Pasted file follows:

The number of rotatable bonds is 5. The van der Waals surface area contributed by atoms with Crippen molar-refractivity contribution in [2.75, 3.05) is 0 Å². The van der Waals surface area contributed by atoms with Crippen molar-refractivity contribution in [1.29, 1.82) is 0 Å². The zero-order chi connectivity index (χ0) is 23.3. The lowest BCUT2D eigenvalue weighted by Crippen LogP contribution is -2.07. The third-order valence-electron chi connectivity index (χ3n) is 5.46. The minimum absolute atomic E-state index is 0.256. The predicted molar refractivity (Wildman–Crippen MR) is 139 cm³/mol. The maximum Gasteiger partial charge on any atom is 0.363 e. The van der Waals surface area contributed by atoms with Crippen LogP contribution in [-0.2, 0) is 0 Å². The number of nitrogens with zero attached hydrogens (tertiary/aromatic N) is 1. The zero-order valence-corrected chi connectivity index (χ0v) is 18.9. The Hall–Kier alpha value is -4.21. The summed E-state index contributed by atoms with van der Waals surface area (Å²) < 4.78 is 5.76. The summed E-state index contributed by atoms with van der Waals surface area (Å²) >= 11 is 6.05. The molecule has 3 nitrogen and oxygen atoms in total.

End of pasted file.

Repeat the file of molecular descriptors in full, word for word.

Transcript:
The number of rotatable bonds is 5. The van der Waals surface area contributed by atoms with Crippen molar-refractivity contribution in [2.75, 3.05) is 0 Å². The van der Waals surface area contributed by atoms with Crippen molar-refractivity contribution in [1.29, 1.82) is 0 Å². The zero-order chi connectivity index (χ0) is 23.3. The lowest BCUT2D eigenvalue weighted by Crippen LogP contribution is -2.07. The third-order valence-electron chi connectivity index (χ3n) is 5.46. The minimum absolute atomic E-state index is 0.256. The predicted molar refractivity (Wildman–Crippen MR) is 139 cm³/mol. The maximum Gasteiger partial charge on any atom is 0.363 e. The van der Waals surface area contributed by atoms with Crippen LogP contribution in [-0.2, 0) is 0 Å². The number of nitrogens with zero attached hydrogens (tertiary/aromatic N) is 1. The zero-order valence-corrected chi connectivity index (χ0v) is 18.9. The Hall–Kier alpha value is -4.21. The summed E-state index contributed by atoms with van der Waals surface area (Å²) < 4.78 is 5.76. The summed E-state index contributed by atoms with van der Waals surface area (Å²) >= 11 is 6.05. The molecule has 3 nitrogen and oxygen atoms in total.